In the last two decades there has been an exponential growth in “Performance Auditing” in governments around the world, a phenomenon often characterized as an “audit explosion.”
Increasingly, Supreme Audit Institutions in most countries (e.g., the US Government Accountability Office, the UK’s National Audit Office) are allocating a greater share of their resources in order to conduct Performance Audits of government entities. Yet serious academic work examining the methodological foundations of Performance Auditing is conspicuous by its absence in the extant literature on Performance Auditing. In what follows, I will argue that it is time to rethink the Performance Audit Methodology and offer a possible way forward.
Much of the literature on the subject comes from various Supreme Audit Institutions. Academics have either only elaborated on the methodology adopted by these Supreme Audit Institutions or taken issue with the magnitude and direction of the impact of Performance Audit on the performance of government entities. To my knowledge no one has looked at the basic approach to performance auditing in government.
The dichotomy between “Performance Auditing” and “Financial Auditing” exists only in the government. In the private sector, financial statements are also the performance statements for the company. This is because the performance of a company in the private sector is measured primarily by the bottom line in its financial statement for the year.
The text book definition of ‘Financial Auditing’ is:
1. A financial audit, or more accurately, an audit of financial statements, is the verification of the financial statements of a legal entity, with a view to express an audit opinion.
2. The audit opinion is intended to provide reasonable assurance that the financial statements are presented fairly, in all material respects, and/or give a true and fair view in accordance with the financial reporting framework.
3. The purpose of an audit is to enhance the degree of confidence of intended users in the financial statements.
It stands to reason that the definition of a “Performance Audit” should parallel that of “Financial Audit” outlined above. In that case, the definition of a “Performance Audit” ought to be:
1. A performance audit, or more accurately, an audit of performance statements, is the verification of the performance statements of a legal entity, with a view to express an audit opinion.
2. The audit opinion is intended to provide reasonable assurance that the performance statements are presented fairly, in all material respects, and/or give a true and fair view in accordance with the performance reporting framework.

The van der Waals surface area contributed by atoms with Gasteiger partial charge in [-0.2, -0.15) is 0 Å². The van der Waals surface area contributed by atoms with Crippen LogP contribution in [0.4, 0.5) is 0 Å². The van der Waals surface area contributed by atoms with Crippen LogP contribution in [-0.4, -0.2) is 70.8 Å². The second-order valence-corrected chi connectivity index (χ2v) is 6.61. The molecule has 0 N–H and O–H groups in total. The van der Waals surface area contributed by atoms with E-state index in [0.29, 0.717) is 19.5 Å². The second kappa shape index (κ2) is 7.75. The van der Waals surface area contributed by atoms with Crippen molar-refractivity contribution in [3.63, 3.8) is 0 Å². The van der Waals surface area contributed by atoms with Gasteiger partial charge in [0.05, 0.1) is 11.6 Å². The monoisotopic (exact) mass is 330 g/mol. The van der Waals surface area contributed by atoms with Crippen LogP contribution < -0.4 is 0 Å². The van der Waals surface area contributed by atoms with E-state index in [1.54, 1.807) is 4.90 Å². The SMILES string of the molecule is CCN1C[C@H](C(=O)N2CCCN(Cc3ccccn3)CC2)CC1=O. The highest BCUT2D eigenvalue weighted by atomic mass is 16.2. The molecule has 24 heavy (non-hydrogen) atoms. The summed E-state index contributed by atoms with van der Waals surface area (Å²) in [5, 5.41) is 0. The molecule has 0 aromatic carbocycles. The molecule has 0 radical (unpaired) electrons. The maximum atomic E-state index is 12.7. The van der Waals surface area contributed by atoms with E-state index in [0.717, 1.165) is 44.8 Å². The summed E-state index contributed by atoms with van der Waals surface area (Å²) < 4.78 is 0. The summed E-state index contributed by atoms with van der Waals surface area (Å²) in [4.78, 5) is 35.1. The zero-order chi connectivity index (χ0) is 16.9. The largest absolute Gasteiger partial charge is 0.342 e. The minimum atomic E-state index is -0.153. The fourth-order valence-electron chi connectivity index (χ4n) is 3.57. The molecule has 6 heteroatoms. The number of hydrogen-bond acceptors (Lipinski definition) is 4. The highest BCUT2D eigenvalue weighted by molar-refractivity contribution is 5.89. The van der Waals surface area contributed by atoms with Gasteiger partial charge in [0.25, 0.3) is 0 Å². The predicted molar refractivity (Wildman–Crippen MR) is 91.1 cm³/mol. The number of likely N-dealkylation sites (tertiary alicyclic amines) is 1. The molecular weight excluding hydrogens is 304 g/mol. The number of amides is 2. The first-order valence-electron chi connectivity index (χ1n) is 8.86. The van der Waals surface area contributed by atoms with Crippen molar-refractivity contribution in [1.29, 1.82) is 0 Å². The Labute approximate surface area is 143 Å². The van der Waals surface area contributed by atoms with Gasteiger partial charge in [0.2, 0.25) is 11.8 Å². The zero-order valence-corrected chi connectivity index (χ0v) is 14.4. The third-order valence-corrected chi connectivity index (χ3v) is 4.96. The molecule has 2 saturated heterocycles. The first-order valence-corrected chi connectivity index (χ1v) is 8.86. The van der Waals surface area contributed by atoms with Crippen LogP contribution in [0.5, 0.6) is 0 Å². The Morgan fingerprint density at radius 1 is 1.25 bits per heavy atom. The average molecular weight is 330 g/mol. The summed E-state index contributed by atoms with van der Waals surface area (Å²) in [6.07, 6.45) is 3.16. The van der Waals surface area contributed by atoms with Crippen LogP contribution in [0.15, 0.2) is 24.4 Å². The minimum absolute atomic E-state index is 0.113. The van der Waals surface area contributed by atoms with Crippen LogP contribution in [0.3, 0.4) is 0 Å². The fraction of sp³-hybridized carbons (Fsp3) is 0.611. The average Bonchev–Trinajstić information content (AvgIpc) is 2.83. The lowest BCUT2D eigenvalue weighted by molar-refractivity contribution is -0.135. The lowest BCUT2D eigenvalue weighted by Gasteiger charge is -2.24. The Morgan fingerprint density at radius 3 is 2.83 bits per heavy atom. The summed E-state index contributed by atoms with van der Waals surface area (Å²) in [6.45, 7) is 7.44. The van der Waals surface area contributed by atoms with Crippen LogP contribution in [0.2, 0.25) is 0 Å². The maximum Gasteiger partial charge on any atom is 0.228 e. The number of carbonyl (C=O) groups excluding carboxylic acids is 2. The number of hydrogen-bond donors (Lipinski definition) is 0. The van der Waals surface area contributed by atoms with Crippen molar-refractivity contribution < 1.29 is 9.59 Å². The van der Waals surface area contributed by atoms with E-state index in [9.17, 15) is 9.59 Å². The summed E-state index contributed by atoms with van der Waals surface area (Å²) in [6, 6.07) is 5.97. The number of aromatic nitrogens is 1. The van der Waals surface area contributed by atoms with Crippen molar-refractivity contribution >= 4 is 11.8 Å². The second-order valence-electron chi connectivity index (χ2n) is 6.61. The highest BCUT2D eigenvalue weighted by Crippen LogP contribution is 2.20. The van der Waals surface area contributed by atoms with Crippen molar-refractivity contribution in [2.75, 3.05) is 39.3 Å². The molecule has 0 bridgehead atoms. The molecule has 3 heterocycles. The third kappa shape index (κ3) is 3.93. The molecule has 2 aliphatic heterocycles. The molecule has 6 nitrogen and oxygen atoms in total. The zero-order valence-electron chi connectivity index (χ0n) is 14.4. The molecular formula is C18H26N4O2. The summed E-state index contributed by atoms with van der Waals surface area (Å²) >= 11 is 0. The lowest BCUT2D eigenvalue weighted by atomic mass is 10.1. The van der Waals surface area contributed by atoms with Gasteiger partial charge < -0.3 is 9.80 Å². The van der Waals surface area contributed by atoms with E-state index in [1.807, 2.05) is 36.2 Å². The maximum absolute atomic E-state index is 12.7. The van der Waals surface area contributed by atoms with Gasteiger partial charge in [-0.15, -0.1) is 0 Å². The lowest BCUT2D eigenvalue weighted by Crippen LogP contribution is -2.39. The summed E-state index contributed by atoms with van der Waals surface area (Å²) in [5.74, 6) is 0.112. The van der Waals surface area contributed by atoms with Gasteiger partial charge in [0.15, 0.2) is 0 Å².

3. The purpose of an audit is to enhance the degree of confidence of intended users in the performance statements.
If we accept the above definition of Performance Auditing, then the inconsistencies between it and the current Performance Audit methodology recommended for use by INTOSAI (International Organization of Supreme Audit Institutions) – which is used by the Comptroller and Auditor General of India (CAG) and many other countries — becomes obvious.
• Inconsistency #1. First, it is clear from the above definition that a Performance Audit presupposes the existence of “Performance Statements” prepared by the agencies under review. However, INTOSAI’s approach to Performance Auditing recommends that auditors should first create the Performance Statement and then audit it. However, that is equivalent to saying that a Financial Auditor should first prepare an entity’s financial statement and then audit the same statement. At the very least there is a conflict-of-interest involved. A core principle of auditing is that one cannot do self-auditing—one cannot audit what one has created. No one would accept the validity of financial statements that are audited by the same chartered accountant that created these financial statements in the first place. It is indeed bewildering that this core principle is not the basis of INTOSAI’s recommended Performance Audit Methodologies.
Another way to visualize this counter-intuitive approach is to imagine an auditor arrives at a private sector company to audit its books and the company gives the auditor many mountains of raw financial data to audit. In private sector, the auditor would not accept the task and ask the company to call them back when the accounts are ready. However, the extant Performance Auditing Methodology recommends the auditor should undertake this task.
• Inconsistency #2. The second foundational challenge of INTOSAI-inspired methodologies is the subjectivity that inevitably creeps in when a performance audit is conducted based on goals, objectives, and targets created after-the-fact. As any professional evaluator will tell you, it is hard enough to design ex-ante systems. However, when they are created ex-post, they are susceptible to allegations of witch-hunt and political manipulation, among other subjective influences. There are plenty of examples of such Performance Audits that have led to the downfall of democratically-elected governments. In some cases, it was alleged that the fate of these governments depended on the performance assumptions made by auditors after the fact.
In view of these two methodological inconsistencies, most professional evaluators would consider current Performance Audit methodologies as unsatisfactory at best. Other problems highlighted by commentators about the current INTOSAI methodology seem so insignificant in comparison that it is not worth spending time on them until INTOSAI sorts out this fundamental methodological inconsistency.
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This blog is based on Praja Trivedi’s recent working paper entitled, “Auditing the Auditors: Evaluating the Methodology of Performance Audits.” It was recently listed on the Top Ten download list for Corporate Governance Network on Social Science Research Network (SSRN).